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Sustainability in Action: Imran Rahman

By October 31, 2017July 31st, 2020No Comments

Post contributed by Kenzley Defler, Office of Sustainability Intern

It’s become a cultural expectation in our society for guests to receive luxurious treatment and be pampered when staying in a hotel. From freshly pressed sheets to a complimentary breakfast buffet, guests often take for granted the tasks done for them and simply enjoy their stay. A mindset to conserve resources, such as water and energy, is rarely demonstrated by hotel consumers; one of the greatest challenges to sustainability in the hospitality industry according to Imran Rahman. He explains how when people pay that much for an experience, they typically expect luxury. However, this challenge can be overcome and people’s mindsets changed if all hotel management stakeholders get on the same page to raise awareness for sustainable practices, an area upon which Imran focuses his work.

Picture of Imran

Imran Rahman works to make hotels more enjoyable and sustainable.

Imran Rahman, originally from Bangladesh, moved to the United States to pursue a Bachelor’s in Finance from Louisiana State University. After obtaining a Master’s in Hospitality and Tourism Management from the University of Massachusetts and a Ph.D. in Business Administration from Washington State University, Imran came to Auburn where he is an assistant professor in the Department of Nutrition, Dietetics, & Hospitality Management. During his time at Washington State University, Imran’s interest in sustainability began as he learned more about green hotel practices.

Most hotels have at least one practice advertised as environmentally friendly- they ask guests to hang towels to be reused instead of washing each linen every single day. While definitely a step in the right direction, many guests see this as commonplace and expected, as about 90% of hotels currently practice towel reuse. More proactive hotels, those which Imran describes as certified by credible environmental agencies, have gone above this standard. The industry has seen more innovations develop, including rooftop gardens to grow vegetables for the hotel’s restaurant, bathrooms with low flow toilets and showerheads, and bulk dispensers for hygiene items.

However, even with technologies and practices such as these, Imran sees more potential for the hospitality industry. Specifically, he stresses the importance of hotels to advertise their sustainability to guests, making it a priority and visible presence in public areas of the building. This improves the public’s knowledge and raises awareness for the environmental solutions being worked toward. In addition, consumer momentum for sustainability is picking up; therefore, more innovative hotels will receive better reviews and in turn more business. This aspect is vital to hotel management because ultimately hotels are businesses with the goal to make a profit.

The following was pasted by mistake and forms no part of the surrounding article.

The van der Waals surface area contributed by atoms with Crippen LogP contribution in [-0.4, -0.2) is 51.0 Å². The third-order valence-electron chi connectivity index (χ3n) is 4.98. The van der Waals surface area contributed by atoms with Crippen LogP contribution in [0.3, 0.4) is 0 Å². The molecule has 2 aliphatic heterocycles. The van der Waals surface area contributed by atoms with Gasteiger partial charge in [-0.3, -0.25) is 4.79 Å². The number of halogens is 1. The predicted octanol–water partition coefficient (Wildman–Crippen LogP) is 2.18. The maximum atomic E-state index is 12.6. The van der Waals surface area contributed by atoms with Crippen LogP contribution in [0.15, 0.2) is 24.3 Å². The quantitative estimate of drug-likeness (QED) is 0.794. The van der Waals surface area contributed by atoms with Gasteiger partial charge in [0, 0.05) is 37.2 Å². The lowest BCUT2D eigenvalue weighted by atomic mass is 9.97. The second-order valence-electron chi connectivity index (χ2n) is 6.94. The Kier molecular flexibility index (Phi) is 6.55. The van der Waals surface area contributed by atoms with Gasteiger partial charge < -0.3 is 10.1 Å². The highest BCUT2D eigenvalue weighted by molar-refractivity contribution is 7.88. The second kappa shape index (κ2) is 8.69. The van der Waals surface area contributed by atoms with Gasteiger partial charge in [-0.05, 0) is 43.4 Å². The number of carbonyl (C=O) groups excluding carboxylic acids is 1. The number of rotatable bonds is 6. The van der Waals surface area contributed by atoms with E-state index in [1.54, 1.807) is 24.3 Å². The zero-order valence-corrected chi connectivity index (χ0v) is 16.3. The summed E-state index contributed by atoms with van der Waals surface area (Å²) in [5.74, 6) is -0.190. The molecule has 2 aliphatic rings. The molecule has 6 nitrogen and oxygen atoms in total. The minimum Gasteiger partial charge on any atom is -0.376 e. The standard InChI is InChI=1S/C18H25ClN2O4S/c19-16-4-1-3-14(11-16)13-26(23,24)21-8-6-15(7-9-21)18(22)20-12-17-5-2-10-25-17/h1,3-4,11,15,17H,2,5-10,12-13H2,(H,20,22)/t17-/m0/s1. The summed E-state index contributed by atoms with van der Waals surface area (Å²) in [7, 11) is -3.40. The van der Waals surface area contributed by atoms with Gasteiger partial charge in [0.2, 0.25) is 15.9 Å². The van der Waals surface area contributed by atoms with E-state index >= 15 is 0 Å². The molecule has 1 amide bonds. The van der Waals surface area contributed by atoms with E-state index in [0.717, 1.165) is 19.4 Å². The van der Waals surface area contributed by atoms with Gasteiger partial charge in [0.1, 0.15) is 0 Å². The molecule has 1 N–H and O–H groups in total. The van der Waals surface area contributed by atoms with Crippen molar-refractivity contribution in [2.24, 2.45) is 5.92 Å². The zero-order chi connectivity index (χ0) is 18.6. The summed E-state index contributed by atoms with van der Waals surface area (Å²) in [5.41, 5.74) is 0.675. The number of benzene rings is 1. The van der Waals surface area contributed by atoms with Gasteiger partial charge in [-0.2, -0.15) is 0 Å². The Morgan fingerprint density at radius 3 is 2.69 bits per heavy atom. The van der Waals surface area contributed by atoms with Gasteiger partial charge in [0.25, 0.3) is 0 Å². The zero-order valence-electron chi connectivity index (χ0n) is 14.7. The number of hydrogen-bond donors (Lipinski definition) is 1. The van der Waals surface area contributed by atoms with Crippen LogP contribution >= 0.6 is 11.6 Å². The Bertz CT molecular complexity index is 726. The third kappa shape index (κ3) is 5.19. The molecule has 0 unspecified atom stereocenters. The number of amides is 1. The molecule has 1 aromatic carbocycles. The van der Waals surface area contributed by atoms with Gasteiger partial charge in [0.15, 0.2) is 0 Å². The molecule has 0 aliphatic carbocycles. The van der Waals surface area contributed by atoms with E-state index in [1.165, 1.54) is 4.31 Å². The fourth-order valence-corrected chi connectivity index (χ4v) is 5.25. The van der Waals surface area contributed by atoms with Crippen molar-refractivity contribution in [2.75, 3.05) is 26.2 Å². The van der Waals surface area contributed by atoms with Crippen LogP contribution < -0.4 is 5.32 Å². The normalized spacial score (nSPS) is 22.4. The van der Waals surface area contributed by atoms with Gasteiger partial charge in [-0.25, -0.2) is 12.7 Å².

Money also plays a role, as many hotels choose whether to develop sustainable practices based entirely on economics. For example, the upfront cost of solar panels is often daunting for a hotel manager; thus, prohibiting their installation. When it is hard to quantify the money saved or a change is initially expensive, hotels are less likely to move forward with that idea. However, hotels that do move forward with bigger projects, such as solar panels, see the savings over a longer time period. Adding to the monetary savings, practices such as these are easily marketed, appealing to the growing sector of guests looking for responsible and innovative management in areas of sustainability.

In addition to studying sustainable hotel practices and policies, Imran researches customers perceptions of these new ideas and works to change consumer behavior in a positive manner. He believes by spreading awareness, hotels will find ways to offer more at a lower cost because there is profitability from a sustainability standpoint. As Imran noted, properties currently advertising as environmentally friendly or green can charge $9-26 more per night than comparable hotels. This added expense could help cover the cost from upfront installation of sustainable technologies, such as replacing all showerheads with low flow models or replacing toilets to be dual flush. However, in an ideal scenario the extra incoming money would be split between profits for the hotel and bringing savings back to guests, making a win-win situation for all involved. Imran suggests a program giving guests money back on their stay if they choose to participate in other programs encouraging sustainability. For example, if guests reuse their towels and recycle their waste appropriately, they could get a rebate on their stay.

Another exciting practice used by some hotels is their key card system to save energy. Right next to the door in some rooms, there is a slot where you place your card upon entering. This gives access to power on the lights, heating/cooling units, and other electrical usages. When you remove your card to leave the room, the power will automatically be turned off, ensuring nothing is being wasted when the room is unoccupied. If appliances are only running when guests are in the room, electrical draw would decrease, saving the hotel energy and money. Imran stresses the positive impact this could have, especially when multiplied across several hotel rooms in the building.

Overall, staying in a hotel should definitely be an enjoyable experience. It should not, however, come with the cost of sacrificing sustainability. So next time you’re staying at your favorite hotel for vacation, please enjoy your breakfast buffet and indoor pool to relax, but also ask what’s being done toward sustainability, participate in any ongoing programs, and encourage the hotel to continue making strides in this area.


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